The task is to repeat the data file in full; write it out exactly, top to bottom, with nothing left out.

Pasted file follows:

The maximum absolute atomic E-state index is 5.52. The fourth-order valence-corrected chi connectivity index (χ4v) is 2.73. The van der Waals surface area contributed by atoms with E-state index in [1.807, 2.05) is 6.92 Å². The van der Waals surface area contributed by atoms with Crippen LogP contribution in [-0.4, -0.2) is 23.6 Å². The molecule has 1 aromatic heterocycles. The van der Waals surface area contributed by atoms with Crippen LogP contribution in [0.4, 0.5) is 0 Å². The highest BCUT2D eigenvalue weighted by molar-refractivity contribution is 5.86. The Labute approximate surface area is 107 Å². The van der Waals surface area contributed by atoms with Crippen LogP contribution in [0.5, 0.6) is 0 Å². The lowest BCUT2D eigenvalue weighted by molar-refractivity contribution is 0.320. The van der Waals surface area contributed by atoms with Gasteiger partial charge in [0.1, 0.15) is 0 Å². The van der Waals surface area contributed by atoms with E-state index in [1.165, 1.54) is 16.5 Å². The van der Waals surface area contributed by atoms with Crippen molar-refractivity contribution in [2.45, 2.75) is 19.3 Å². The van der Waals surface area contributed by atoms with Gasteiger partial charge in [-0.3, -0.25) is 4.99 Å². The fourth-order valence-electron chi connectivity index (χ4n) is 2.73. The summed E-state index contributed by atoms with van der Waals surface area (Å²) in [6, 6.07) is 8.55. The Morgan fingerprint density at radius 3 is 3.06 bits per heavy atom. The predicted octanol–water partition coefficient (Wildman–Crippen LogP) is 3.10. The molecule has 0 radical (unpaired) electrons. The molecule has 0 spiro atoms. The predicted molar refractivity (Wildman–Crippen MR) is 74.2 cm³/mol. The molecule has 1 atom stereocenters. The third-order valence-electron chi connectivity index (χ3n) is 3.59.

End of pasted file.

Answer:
The maximum absolute atomic E-state index is 5.52. The fourth-order valence-corrected chi connectivity index (χ4v) is 2.73. The van der Waals surface area contributed by atoms with E-state index in [1.807, 2.05) is 6.92 Å². The van der Waals surface area contributed by atoms with Crippen LogP contribution in [-0.4, -0.2) is 23.6 Å². The molecule has 1 aromatic heterocycles. The van der Waals surface area contributed by atoms with Crippen LogP contribution in [0.4, 0.5) is 0 Å². The highest BCUT2D eigenvalue weighted by molar-refractivity contribution is 5.86. The Labute approximate surface area is 107 Å². The van der Waals surface area contributed by atoms with Crippen LogP contribution in [0.5, 0.6) is 0 Å². The lowest BCUT2D eigenvalue weighted by molar-refractivity contribution is 0.320. The van der Waals surface area contributed by atoms with Gasteiger partial charge in [0.1, 0.15) is 0 Å². The van der Waals surface area contributed by atoms with E-state index in [1.165, 1.54) is 16.5 Å². The van der Waals surface area contributed by atoms with Crippen molar-refractivity contribution in [2.45, 2.75) is 19.3 Å². The van der Waals surface area contributed by atoms with Gasteiger partial charge in [-0.3, -0.25) is 4.99 Å². The fourth-order valence-electron chi connectivity index (χ4n) is 2.73. The summed E-state index contributed by atoms with van der Waals surface area (Å²) in [6, 6.07) is 8.55. The Morgan fingerprint density at radius 3 is 3.06 bits per heavy atom. The predicted octanol–water partition coefficient (Wildman–Crippen LogP) is 3.10. The molecule has 0 radical (unpaired) electrons. The molecule has 0 spiro atoms. The predicted molar refractivity (Wildman–Crippen MR) is 74.2 cm³/mol. The molecule has 1 atom stereocenters. The third-order valence-electron chi connectivity index (χ3n) is 3.59.